Latash suggests that the CNS simplifies the task and decreases the computational load by uniting small elements of the neuromuscular system into functional units that are controlled with just one or two parameters. The smallest functional unit of the neuromotor system is termed a motor unit.
A typical muscle fiber is innervated by one neuron, called a motor neuron. The stimulus is an action potential sent from the motor neuron to the fiber. A motor neuron and the muscle fiber it innervates form a motor unit. The number of muscle fibers in a motor unit varies. More than 1000 fibers may comprise a motor unit in the lower leg, while a motor unit from the hand or eye may contain less than 100 fibers. As a rule of thumb, the fewer fibers in the motor unit, the more precise the movements.
The nervous system controls muscle force by controlling motor units. It has two options. The first is motor-unit recruitment, the process of varying the number of activated motor units. The second is rate coding, the process of varying the rate at which each active motor unit generates action potentials.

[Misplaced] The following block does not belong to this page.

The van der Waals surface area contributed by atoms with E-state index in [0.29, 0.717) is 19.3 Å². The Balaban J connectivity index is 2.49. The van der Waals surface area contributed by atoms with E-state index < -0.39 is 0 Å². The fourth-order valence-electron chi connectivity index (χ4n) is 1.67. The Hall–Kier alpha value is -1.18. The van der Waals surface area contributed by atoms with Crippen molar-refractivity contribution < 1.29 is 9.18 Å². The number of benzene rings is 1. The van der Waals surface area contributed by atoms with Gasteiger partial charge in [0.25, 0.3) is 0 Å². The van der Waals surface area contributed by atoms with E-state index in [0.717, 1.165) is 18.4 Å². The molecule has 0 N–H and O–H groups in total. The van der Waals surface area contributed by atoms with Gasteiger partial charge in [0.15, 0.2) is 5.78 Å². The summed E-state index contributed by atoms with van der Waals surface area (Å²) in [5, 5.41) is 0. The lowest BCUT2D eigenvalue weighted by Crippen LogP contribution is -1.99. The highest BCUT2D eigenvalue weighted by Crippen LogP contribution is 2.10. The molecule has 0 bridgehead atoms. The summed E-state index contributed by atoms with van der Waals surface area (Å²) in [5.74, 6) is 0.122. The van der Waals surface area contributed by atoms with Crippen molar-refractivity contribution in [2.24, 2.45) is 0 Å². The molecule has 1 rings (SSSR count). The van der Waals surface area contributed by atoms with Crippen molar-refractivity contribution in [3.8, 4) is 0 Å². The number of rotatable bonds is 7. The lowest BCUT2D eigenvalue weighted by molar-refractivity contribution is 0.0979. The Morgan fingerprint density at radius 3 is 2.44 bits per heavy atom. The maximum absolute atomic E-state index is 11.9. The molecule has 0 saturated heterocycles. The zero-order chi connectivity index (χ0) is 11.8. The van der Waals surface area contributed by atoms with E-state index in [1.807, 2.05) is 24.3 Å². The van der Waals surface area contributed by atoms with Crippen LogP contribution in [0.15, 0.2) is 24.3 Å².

Motor-Unit Recruitment and Rate Coding
To recruit motor units means to activate them. They are usually activated and deactivated in a set sequence. The size principle is the most popular theory of how this orderly recruitment is controlled. Accordingly, the sequence depends on the size of the motor neurons. Motor units with the smallest motor neurons are recruited first and deactivated last. Motor units with the largest motor neurons are recruited last and deactivated first. According to the size principle, the order of recruitment is predetermined by size and is not directly controlled by the brain.
Muscle force depends not only on the number of active motor units but also on the rate at which motor units discharge action potentials. There are two kinds of rate coding. One method used by the CNS is to vary the overall frequency of action potentials. Another method is to vary the temporal pattern of action potentials between different motor units.